- In January 2015, Paltrow advocated for a spa treatment referred to as vaginal steaming, a process she reportedly underwent at the Tikkun Spa in the Los Angeles area, wherein "you sit on what is essentially a mini-throne, and a combination of infrared and mugwort steam cleanses your uterus, et al." Paltrow admitted that she thought that the process was "insane" but did not disavow it, instead suggesting that it has "real healing properties." Gynecologists were critical, with Draion Burch, an obstetrics and gynaecology specialist, indicating that "there's no scientific evidence that shows it works." An article published on July 18, 2017 in TheStar.com documented the ongoing battle over this issue between Paltrow and Jennifer Gunter, an OB/GYN for Kaiser Permanente in San Francisco, who The Star dubbed an expert in "vaginal health."  Also in 2015, Timothy Caulfield wrote a book on the negative impact of celebrity endorsement called "Is Gwyneth Paltrow Wrong About Everything?" in which he described the lack of evidence for several products sold by Goop and endorsed by Paltrow, as well as health claims made by other celebrities.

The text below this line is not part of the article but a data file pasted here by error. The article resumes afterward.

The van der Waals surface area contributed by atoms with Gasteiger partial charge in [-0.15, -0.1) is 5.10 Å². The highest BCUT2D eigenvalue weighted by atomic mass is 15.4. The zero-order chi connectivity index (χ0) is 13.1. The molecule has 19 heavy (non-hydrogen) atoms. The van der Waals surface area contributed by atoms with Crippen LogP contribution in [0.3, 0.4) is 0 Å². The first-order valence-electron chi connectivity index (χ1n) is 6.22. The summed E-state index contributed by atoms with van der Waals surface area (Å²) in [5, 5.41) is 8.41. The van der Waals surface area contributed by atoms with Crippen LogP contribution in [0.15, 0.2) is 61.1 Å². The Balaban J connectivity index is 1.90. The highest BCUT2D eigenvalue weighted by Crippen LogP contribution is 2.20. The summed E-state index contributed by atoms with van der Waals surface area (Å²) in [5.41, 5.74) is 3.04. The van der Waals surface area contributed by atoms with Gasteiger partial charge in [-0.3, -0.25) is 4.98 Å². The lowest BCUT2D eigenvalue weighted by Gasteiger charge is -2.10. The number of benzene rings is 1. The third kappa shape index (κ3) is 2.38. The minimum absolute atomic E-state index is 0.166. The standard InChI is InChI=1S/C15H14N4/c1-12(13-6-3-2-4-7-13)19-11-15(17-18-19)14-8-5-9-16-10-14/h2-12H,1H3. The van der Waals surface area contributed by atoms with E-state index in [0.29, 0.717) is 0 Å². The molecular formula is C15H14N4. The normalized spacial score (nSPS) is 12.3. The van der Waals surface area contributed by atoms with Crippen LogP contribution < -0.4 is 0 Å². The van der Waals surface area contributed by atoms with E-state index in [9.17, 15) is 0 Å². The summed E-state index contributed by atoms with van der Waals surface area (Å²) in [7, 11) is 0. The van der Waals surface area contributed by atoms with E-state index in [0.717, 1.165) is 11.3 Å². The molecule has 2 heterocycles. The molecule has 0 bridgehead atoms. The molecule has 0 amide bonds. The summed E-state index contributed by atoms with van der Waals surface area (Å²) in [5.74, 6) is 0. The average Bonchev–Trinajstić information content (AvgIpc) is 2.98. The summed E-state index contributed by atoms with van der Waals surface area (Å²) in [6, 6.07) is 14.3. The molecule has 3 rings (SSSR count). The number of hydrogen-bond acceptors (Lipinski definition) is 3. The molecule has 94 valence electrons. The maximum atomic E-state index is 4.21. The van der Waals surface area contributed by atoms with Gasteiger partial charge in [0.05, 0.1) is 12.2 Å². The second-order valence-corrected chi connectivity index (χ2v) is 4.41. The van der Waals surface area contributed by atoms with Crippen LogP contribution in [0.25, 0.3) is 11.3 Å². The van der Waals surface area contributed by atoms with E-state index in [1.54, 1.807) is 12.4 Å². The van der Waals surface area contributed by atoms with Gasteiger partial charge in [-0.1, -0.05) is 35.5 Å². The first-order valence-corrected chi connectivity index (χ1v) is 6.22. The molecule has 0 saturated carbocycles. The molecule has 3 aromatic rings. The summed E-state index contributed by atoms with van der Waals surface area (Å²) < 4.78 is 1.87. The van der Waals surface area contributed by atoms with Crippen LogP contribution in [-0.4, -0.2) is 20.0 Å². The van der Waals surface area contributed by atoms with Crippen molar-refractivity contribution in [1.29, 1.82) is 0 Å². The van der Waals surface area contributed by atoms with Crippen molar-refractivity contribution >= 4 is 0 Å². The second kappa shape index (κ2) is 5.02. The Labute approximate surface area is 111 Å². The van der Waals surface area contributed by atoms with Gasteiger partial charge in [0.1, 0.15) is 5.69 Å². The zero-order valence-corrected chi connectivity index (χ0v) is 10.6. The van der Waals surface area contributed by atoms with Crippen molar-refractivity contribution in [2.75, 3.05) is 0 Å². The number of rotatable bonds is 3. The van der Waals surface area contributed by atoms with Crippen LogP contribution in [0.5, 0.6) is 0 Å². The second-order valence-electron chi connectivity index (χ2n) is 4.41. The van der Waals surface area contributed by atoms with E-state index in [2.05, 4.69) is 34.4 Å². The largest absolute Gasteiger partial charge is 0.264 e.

- In October 2015, in a blog post in Goop, Habib Sadeghi revisited the disproven claim that breast cancer might be linked to wearing underwire bras. The claim was swiftly criticized, with Gunter stating "it’s breast size that increases the risk of breast cancer and not because larger breasts need more manhandling by underwires, but because larger breasts are harder to screen and are associated with obesity, a known risk for breast cancer."